As I stated before, a bullish trend consists of higher highs and higher lows which I have illustrated in the picture above. A trend is not broken until it makes a “lower low” instead of a “higher low.” In this case that did not happen until July 2011 when the stock broke the $250 support line. Take a look at what happened after that. When a stock becomes that overvalued it typically falls dramatically after the trend ends.

The Fall of Apple

Here is another darling of the stock market, our beloved Apple! I’m sure I don’t need to acquaint you guys with the awesome success of Apple over the past 5 years. For those who are a little unfamiliar, the stock went from approximately $75 all the way to $700, that’s almost a 10 bagger (1000% gain)! Quite extraordinary, definitely an accomplishment that I have not achieved in my investing career…yet!

Unfortunately what comes up must eventually come down and Apple is currently taking a beating and slowly approaching a loss of 50% from its peak. Some investors are starting to get interested in Apple’s valuation, they believe it’s a great company and certain technical indicators state that selling volume is drying up but if you take a look at our graph you can see the trend is currently bearish. It consists of “lower highs and lower lows” instead of “higher highs and higher lows” necessary for a bullish trend. Investors are playing with fire if they are trying to hop in and buy this stock. It is much better to identify an established trend than try to catch a falling knife.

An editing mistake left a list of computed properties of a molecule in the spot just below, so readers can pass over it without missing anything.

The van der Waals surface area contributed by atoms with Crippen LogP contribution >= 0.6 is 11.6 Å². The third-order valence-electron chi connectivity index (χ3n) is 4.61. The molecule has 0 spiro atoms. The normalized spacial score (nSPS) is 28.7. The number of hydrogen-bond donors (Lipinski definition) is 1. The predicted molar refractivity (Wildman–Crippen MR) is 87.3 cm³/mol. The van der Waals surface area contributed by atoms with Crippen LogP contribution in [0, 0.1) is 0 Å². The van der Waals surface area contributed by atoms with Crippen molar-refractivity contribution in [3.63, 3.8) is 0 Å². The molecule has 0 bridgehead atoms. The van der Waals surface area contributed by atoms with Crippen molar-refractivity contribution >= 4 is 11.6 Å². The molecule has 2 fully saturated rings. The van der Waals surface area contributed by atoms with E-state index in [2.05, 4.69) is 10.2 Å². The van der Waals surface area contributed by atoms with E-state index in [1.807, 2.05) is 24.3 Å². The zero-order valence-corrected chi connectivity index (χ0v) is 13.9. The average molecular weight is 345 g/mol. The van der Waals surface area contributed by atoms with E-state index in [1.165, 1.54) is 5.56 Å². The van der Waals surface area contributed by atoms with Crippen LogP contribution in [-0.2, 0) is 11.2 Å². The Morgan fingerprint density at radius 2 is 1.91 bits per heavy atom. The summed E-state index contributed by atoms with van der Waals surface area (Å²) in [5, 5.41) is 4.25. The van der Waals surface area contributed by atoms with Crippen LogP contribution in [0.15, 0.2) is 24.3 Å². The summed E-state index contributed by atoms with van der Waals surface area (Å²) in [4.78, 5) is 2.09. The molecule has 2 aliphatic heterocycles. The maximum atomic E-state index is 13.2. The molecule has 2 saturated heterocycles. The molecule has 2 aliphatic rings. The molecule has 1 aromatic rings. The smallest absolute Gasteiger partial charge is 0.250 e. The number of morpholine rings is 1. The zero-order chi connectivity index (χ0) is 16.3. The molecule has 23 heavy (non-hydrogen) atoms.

Keep It Simple!

Some may argue that this approach is too simple and inaccurate but I would challenge you to conduct your own research while back testing this method across a range of stocks. You can use Stockcharts, it’s absolutely free. If you can take anything away from this article today please let it be this, there is no reason to over complicate investing, over time you will soon see that the simplest methods are usually the ones that work. You simply have to be patient.

Thank you for your time.  It was an absolute pleasure. I hope to see you over at Brick By Brick Investing sometime!

Here’s to our Wealth!

Do you incorporate any technical analysis to go along with the fundamentals?  


  1. Thanks so much for the guest post Marvin! While I think that fundamental analysis should be the foundation of anyone's investment plan, some technical analysis could belong. I know there's been several times where I've figured out what price I want to pay and bought on the way down, just to see another 3-5% get shed off the price. That's extra shares and extra dividend income that I threw away. Thanks again!

  2. It was my absolute pleasure! I will admit some technical analysis is a great way to juice your gains.